Reshaping the Swiss fund regulation approach
By Markus Fuchs – Switzerland’s fund and asset management industry is on the brink of major change resulting from the ongoing review of the Collective Investment Schemes Act, which sets out regulatory requirements for both traditional and alternative funds. The review covers asset management and distribution, which are particularly important for Switzerland, as well as depositary issues.
The draft legislation is currently in the consultation phase, and is under consideration by two committees of the Swiss parliament. The new law will most likely be approved by parliament in October and come into effect as of January 2013. The Swiss Funds Association has been invited to hearings of the parliamentary bodies and remains in regular contact with members, since amendments suggested by the Swiss fund and asset management industry can still be incorporated into the legislation.
The legislative moves are taking place against the backdrop of major developments across the Swiss financial industry as a whole. The private banking sector is currently under pressure from countries in Europe as well as the US, and changes in its business model may follow. In this environment, the asset management has the opportunity to strengthen its role as a pillar of the country’s financial industry, building on the expertise and infrastructure established through Switzerland’s leading position as a centre for wealth management.
The timing of the new legislation reflects the significant changes in the financial sector worldwide since 2007, with increased global focus on issues such as transparency and good governance, but especially the Alternative Investment Fund Managers’ Directive, which is due to be implemented by European Union member states by July 2013.
The directive will impose new requirements on managers from outside the union seeking to market alternative products to so-called sophisticated and professional investors within the EU, as well as on other aspects of the alternative fund value chain involving non-EU providers. One of the most important changes that will result in Switzerland is that in future Swiss-based managers of funds domiciled outside the country will be subject to supervision by the financial regulator, Finma, which has not been required up to now.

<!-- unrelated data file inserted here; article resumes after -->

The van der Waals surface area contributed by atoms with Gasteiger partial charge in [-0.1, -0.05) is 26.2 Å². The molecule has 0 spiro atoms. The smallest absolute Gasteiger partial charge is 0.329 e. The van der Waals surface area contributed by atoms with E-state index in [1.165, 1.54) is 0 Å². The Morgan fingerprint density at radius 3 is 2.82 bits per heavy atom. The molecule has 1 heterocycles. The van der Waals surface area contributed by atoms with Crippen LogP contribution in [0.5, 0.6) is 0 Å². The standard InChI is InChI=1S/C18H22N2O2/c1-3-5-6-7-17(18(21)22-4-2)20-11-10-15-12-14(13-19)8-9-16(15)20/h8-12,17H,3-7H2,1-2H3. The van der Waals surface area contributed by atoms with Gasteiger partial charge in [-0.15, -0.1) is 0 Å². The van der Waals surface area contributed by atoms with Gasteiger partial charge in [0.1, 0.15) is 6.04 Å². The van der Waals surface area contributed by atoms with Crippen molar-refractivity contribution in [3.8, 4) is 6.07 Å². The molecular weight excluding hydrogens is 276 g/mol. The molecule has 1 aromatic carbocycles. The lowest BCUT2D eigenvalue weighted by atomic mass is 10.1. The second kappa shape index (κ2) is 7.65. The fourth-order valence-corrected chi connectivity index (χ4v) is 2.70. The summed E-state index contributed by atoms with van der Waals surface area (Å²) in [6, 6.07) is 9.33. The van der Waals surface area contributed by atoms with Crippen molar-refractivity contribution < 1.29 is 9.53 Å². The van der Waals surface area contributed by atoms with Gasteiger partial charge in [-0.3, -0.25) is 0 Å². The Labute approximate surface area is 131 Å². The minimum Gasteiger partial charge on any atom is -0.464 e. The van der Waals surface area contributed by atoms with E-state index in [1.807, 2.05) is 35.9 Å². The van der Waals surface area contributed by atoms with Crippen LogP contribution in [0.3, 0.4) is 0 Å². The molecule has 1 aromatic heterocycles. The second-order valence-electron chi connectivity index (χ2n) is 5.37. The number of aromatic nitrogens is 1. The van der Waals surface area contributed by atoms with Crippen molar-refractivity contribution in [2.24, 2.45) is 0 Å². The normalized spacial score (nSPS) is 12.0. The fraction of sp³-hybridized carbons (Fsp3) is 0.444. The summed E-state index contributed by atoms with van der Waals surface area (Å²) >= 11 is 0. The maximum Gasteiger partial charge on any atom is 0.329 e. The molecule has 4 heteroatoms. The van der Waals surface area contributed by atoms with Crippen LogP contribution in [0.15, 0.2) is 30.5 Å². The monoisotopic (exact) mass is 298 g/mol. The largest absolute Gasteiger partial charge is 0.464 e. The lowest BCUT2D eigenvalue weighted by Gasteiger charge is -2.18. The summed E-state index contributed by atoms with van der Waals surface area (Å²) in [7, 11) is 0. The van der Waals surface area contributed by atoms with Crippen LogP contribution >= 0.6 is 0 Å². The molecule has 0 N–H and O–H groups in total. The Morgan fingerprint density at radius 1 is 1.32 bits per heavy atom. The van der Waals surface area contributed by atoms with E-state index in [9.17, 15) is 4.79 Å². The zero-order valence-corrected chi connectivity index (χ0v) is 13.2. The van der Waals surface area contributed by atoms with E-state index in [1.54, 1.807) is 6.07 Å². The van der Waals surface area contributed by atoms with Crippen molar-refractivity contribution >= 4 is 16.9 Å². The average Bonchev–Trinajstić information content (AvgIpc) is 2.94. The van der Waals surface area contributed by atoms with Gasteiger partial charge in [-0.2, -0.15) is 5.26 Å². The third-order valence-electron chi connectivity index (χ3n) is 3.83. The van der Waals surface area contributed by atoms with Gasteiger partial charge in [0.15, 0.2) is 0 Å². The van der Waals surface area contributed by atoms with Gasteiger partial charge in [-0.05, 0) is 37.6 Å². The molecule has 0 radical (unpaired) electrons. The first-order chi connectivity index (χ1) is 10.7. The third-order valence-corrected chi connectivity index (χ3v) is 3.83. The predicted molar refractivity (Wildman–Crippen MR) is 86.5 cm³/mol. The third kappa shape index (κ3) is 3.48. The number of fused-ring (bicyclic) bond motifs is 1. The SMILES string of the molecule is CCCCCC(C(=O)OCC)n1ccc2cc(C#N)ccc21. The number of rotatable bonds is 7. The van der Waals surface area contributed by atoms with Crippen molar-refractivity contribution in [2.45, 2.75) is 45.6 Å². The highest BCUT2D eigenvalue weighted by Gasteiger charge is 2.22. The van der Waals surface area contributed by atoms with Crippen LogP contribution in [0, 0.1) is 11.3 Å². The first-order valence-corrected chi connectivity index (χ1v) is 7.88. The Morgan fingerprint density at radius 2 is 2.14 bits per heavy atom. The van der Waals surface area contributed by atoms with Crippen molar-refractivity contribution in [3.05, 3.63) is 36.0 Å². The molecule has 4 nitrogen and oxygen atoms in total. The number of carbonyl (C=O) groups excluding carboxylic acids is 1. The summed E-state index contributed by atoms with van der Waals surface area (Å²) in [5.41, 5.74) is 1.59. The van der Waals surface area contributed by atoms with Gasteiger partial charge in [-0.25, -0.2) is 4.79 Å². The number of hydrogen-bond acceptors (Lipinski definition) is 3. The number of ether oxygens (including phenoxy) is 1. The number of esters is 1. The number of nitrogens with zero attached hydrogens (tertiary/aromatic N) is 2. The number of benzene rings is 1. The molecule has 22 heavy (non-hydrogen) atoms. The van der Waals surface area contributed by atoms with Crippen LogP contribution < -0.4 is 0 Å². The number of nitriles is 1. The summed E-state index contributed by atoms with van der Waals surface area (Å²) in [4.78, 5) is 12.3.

Ensuring future access to the broader European market is an important issue not only for existing Swiss-based managers but others currently based elsewhere that might be considering moving to the country. While attention up to now has largely focused on benefits to managers including an attractive tax environment and quality of life aspects, it is less remarked-upon that for many managers a large proportion of their clientele is based in or around Switzerland.
Ease of access to the large investor base within Switzerland – in total the country has USD2.7trn in assets under management for private clients and USD1.4trn in institutional money – is complemented by proximity to clients in neighbouring countries such as France and Germany.
The economic climate may improve, but the characteristics that make Switzerland attractive, including political and economic stability, effective supervision and regulation, strong and efficient financial markets and flexibility on taxation, will remain compelling in the future.
Managers whose business does not target Europe, for example involving Cayman-domiciled funds distributed in Asia or the Middle East, could welcome the opportunity not to be subject to the requirements of the AIFM Directive. That could be a key consideration if growth prospects are stronger outside Europe over the next few years.
Markus Fuchs is senior counsel with the Swiss Funds Association
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